Turdus viscivorus

Turdus viscivorus (*)

Cladus: Eukaryota
Supergroup: Opisthokonta
Regnum: Animalia
Subregnum: Eumetazoa
Cladus: Bilateria
Cladus: Nephrozoa
Cladus: Deuterostomia
Phylum: Chordata
Subphylum: Vertebrata
Infraphylum: Gnathostomata
Superclassis: Tetrapoda
Classis: Aves
Subclassis: Carinatae
Infraclassis: Neornithes
Parvclassis: Neognathae
Ordo: Passeriformes
Subordo: Passeri
Parvordo: Passerida
Superfamilia: Muscicapoidea
Familia: Turdidae
Genus: Turdus
Species: Turdus viscivorus
Subspecies: T. v. bonapartei - T. v. deichleri - T. v. tauricus - T. v. viscivorus

Turdus viscivorus (*)

Name

Turdus viscivorus Linnaeus, 1758

Vernacular names
Internationalization
Български: Имелов дрозд
Català: Griva
Corsu: Trizina
Česky: Drozd brávník
Cymraeg: Brych y Coed
Dansk: Misteldrossel
Deutsch: Misteldrossel
Ελληνικά: Γερακότσιχλα
English: Mistle Thrush
Español: Turdus viscivorus
Français: Grive draine
Magyar: Léprigó
Italiano: Turdus viscivorus
日本語: ヤドリギツグミ
ქართული: ჩხართვი
Lietuvių: Amalinis strazdas
Nedersaksisch: Dubbele liester
Nederlands: Grote lijster
‪Norsk (bokmål)‬: Duetrost
Polski: Paszkot
Português: Tordoveia
Slovenčina: Drozd trskotavý
Slovenščina: carar
Suomi: Kulorastas
Svenska: Dubbeltrast
Türkçe: Ökse ardıç kuşu
中文: 槲鸫; 槲鶇


Reference

Systema Naturae ed.10 p.168

The Mistle Thrush (Turdus viscivorus) is a member of the thrush family Turdidae.

It is found in open woods and cultivated land over all of Europe and much of Asia. Many northern birds move south during the winter, with migrating birds sometimes forming small flocks.

The Mistle Thrush averages about 27 cm long, larger than the similar Song Thrush. The sexes are similar, with plain greyish brown backs and neatly round-spotted underparts. The breast has much less buff than the Song Thrush.

It is omnivorous, eating insects, worms and berries. A Mistle Thrush will defend a berry-bearing tree against other thrushes in winter. Mistletoe berries are amongst its diet.

This species was first described by Linnaeus in his Systema naturae in 1758 under its current scientific name.[2] The English name refers to its mistletoe eating, as does the scientific name, which is derived from the Latin words Turdus, "thrush", and viscivorus meaning "mistletoe eater".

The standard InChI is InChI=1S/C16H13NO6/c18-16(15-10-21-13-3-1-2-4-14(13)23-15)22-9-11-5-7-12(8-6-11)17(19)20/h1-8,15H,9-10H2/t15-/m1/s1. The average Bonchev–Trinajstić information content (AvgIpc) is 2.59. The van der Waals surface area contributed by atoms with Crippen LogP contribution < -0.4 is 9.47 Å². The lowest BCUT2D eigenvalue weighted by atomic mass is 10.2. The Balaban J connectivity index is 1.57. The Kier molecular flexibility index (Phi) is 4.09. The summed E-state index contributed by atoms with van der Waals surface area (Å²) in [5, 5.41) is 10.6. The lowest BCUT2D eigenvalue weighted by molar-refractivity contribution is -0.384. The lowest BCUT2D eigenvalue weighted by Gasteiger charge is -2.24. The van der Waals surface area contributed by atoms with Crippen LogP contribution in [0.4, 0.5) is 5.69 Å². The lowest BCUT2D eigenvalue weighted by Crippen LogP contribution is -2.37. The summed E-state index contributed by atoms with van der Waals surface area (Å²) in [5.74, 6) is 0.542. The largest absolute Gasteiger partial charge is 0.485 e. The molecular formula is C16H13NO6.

A recent molecular study places the Mistle Thrush's closest relatives as the similarly plumaged Song Thrush (T. philomelos) and the Chinese Thrush (T. mupinensis), all three species early offshoots from the main Turdus radiation around the world, and hence only distantly related to other European species such as the Common Blackbird (T. merula).[3]

They nest in trees, laying several eggs in a neat cup-shaped nest lined with grass.

The male sings its loud melodious song from a tree, rooftop or other elevated perch, often during bad weather or at night, and starting relatively early in the spring — hence the Mistle Thrush's old name of "Stormcock". The song is like a harder and simpler version of the Blackbird's. The alarm call is said to sound like a football rattle (a form of musical ratchet) or machine gun.

References

1. ^ BirdLife International (2004). Turdus viscivorus. 2006. IUCN Red List of Threatened Species. IUCN 2006. www.iucnredlist.org. Retrieved on 12 May 2006. Database entry includes justification for why this species is of least concern
2. ^ (Latin) Linnaeus, C (1758). Systema naturae per regna tria naturae, secundum classes, ordines, genera, species, cum characteribus, differentiis, synonymis, locis. Tomus I. Editio decima, reformata.. Holmiae. (Laurentii Salvii).. pp. 168. "T. dorso fusco, collo maculis albis, rostro flavescente."
3. ^ Voelker G, Rohwer S, Bowie RCK, Outlaw DC (2007). "Molecular systematics of a speciose,cosmopolitan songbird genus: Defining the limits of,and relationships among,the Turdus thrushes". Molecular Phylogenetics and Evolution 42 (2): 422–34. doi:10.1016/j.ympev.2006.07.016. PMID 16971142.

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